The wait for new digital pinball content is starting to wear many pinball fans out and this is leading to conspiracy theories.
It certainly must feel frustrating when you are starving for content and no one is dishing it out to you. This is how many Zen Pinball fans are feeling about 2020 because Zen has not released any tables since early this year.
Fear not! This does not mean that Zen Studios are in trouble. Nor does it mean that they are losing the Williams license.
Listen in as we unpack the year to date and help you understand why releasing pinball tables has not been the focus of the studio.
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05:30 — Is Zen in trouble?
So many folks think that because Zen Studios are not releasing many tables this year that they are in financial trouble. 👀 Remember, Zen had a 10-year plan in place that they have been working from up until late 2019.
This year, Zen has been doing the back-of-house planning for the next decade and that takes time. You can also bet they are preparing everything for the new console releases coming up this year.
This just doesn’t happen at Zen. Each department has a pre-determined headcount that doesn’t really change. Zen doesn’t need to poach resources from teams. Mel himself confirmed this in a past interview.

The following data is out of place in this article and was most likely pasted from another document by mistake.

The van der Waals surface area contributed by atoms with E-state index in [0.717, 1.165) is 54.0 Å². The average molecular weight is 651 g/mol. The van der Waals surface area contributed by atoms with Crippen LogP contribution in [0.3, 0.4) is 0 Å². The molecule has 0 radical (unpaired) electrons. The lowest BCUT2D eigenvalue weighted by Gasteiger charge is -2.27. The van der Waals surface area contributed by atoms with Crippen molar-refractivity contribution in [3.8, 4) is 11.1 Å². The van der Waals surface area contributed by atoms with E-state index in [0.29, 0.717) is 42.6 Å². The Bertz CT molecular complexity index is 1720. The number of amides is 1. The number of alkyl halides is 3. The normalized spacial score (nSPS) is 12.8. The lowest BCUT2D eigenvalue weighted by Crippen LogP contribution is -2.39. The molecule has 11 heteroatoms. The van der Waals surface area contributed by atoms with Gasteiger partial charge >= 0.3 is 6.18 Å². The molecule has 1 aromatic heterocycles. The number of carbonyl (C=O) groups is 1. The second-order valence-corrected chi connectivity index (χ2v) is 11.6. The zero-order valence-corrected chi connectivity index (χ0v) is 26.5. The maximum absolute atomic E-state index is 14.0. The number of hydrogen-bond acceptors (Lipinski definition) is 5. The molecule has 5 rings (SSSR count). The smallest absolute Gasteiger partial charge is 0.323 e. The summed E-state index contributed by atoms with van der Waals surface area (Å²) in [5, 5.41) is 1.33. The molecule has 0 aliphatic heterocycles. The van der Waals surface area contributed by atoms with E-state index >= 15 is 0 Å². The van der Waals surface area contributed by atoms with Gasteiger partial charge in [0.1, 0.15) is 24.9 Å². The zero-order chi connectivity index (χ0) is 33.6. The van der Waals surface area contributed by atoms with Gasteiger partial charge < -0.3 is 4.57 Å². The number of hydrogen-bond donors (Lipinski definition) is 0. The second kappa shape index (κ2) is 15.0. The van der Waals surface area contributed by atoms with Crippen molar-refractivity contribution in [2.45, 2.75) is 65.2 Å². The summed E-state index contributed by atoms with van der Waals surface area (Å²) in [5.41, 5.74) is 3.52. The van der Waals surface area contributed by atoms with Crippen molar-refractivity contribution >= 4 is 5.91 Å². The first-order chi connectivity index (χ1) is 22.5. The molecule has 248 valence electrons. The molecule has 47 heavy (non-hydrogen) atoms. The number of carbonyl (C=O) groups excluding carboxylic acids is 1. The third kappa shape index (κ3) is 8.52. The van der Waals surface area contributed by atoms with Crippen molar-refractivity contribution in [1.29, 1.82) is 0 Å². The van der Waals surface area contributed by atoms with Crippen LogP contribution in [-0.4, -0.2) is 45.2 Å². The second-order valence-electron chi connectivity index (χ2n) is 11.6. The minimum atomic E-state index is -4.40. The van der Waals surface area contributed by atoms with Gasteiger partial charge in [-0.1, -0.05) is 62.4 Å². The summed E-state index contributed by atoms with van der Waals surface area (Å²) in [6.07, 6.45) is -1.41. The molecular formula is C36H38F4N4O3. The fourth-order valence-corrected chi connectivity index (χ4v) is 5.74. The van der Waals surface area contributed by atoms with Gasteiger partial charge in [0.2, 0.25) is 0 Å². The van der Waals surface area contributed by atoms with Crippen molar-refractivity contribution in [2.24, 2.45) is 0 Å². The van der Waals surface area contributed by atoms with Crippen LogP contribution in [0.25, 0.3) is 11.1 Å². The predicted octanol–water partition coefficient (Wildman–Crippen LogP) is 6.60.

Mel has suggested that new Asian markets are a huge focus for the studio and there are some exciting prospects from a licensing perspective in this area.
Running emulated tables on modern gaming hardware is a challenge to get right. CPU clock speeds of old pinball hardware were in the megahertz (Mhz) so slowing down emulation software to this level, then orchestrating this across sound and display animations is no mean feat.
It caused Farsight Studios no end of trouble getting this right, and even today it’s still not quite right. Zen being Zen, they don’t release stuff that isn’t their best, so getting this framework correct now for future tables is very important. Because these older tables also stream the audio from the MIDI Yamaha FM chip, making the sounds accurate is also much more difficult than you might think.
All the Bally Williams tables that use the Digital Compression System (DCS) essentially recorded studio audio and compressed it down to about 64 Mhz, then played it like an MP3. That’s different from rendering the audio on the fly using MIDI. That is not easy to emulate.
Zen and Arcade 1UP are still getting ready to release these tables into the market. Nothing has changed.
26:00 — How long will Williams Pinball be developed?
You can expect that at some point Williams tables will stop being made by Zen. Could we expect that Stern pinball could be the follow-up act in the next 10 years?
29:00 — Digital pinball cabinet poker
Every company that has announced a physical cabinet is sitting on the information like poker players. My feeling is that all these companies will announce everything from October onwards to align with the Christmas purchasing.
The other factor is that all the new consoles (A$750 approx) are due to come out for Christmas 2020.
33:00 — Sport or skill
Steve Mason from 710ESPN runs a podcast called Culture Pop. The radio show Steve Mason has been running for years now is what inspired the format for our show.
With this in mind, let’s interrupt our regularly scheduled pinball with a bit of a quiz.
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